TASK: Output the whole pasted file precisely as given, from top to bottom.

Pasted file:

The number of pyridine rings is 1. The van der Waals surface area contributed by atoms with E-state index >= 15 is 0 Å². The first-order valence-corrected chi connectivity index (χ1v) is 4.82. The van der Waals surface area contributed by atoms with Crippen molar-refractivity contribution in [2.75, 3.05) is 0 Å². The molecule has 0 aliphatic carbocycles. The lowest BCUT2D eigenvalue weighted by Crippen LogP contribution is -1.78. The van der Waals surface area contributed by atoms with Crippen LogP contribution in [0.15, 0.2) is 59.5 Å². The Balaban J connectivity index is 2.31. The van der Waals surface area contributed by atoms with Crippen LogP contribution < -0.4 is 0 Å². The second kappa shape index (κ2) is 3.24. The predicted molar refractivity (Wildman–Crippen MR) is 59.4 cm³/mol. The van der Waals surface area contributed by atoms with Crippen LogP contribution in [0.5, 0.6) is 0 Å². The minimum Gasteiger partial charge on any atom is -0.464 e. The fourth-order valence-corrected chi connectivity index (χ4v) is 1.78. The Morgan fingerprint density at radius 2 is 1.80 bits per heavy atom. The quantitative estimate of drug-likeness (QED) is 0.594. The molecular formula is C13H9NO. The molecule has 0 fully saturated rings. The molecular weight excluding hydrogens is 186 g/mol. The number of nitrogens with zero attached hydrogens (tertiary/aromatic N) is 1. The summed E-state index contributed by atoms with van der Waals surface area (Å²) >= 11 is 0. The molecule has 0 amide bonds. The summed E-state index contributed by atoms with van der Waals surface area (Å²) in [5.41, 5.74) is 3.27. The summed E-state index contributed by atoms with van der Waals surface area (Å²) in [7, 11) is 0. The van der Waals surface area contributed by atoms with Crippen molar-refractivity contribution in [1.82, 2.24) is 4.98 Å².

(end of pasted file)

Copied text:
The number of pyridine rings is 1. The van der Waals surface area contributed by atoms with E-state index >= 15 is 0 Å². The first-order valence-corrected chi connectivity index (χ1v) is 4.82. The van der Waals surface area contributed by atoms with Crippen molar-refractivity contribution in [2.75, 3.05) is 0 Å². The molecule has 0 aliphatic carbocycles. The lowest BCUT2D eigenvalue weighted by Crippen LogP contribution is -1.78. The van der Waals surface area contributed by atoms with Crippen LogP contribution in [0.15, 0.2) is 59.5 Å². The Balaban J connectivity index is 2.31. The van der Waals surface area contributed by atoms with Crippen LogP contribution < -0.4 is 0 Å². The second kappa shape index (κ2) is 3.24. The predicted molar refractivity (Wildman–Crippen MR) is 59.4 cm³/mol. The van der Waals surface area contributed by atoms with Crippen LogP contribution in [0.5, 0.6) is 0 Å². The minimum Gasteiger partial charge on any atom is -0.464 e. The fourth-order valence-corrected chi connectivity index (χ4v) is 1.78. The Morgan fingerprint density at radius 2 is 1.80 bits per heavy atom. The quantitative estimate of drug-likeness (QED) is 0.594. The molecular formula is C13H9NO. The molecule has 0 fully saturated rings. The molecular weight excluding hydrogens is 186 g/mol. The number of nitrogens with zero attached hydrogens (tertiary/aromatic N) is 1. The summed E-state index contributed by atoms with van der Waals surface area (Å²) >= 11 is 0. The molecule has 0 amide bonds. The summed E-state index contributed by atoms with van der Waals surface area (Å²) in [5.41, 5.74) is 3.27. The summed E-state index contributed by atoms with van der Waals surface area (Å²) in [7, 11) is 0. The van der Waals surface area contributed by atoms with Crippen molar-refractivity contribution in [1.82, 2.24) is 4.98 Å².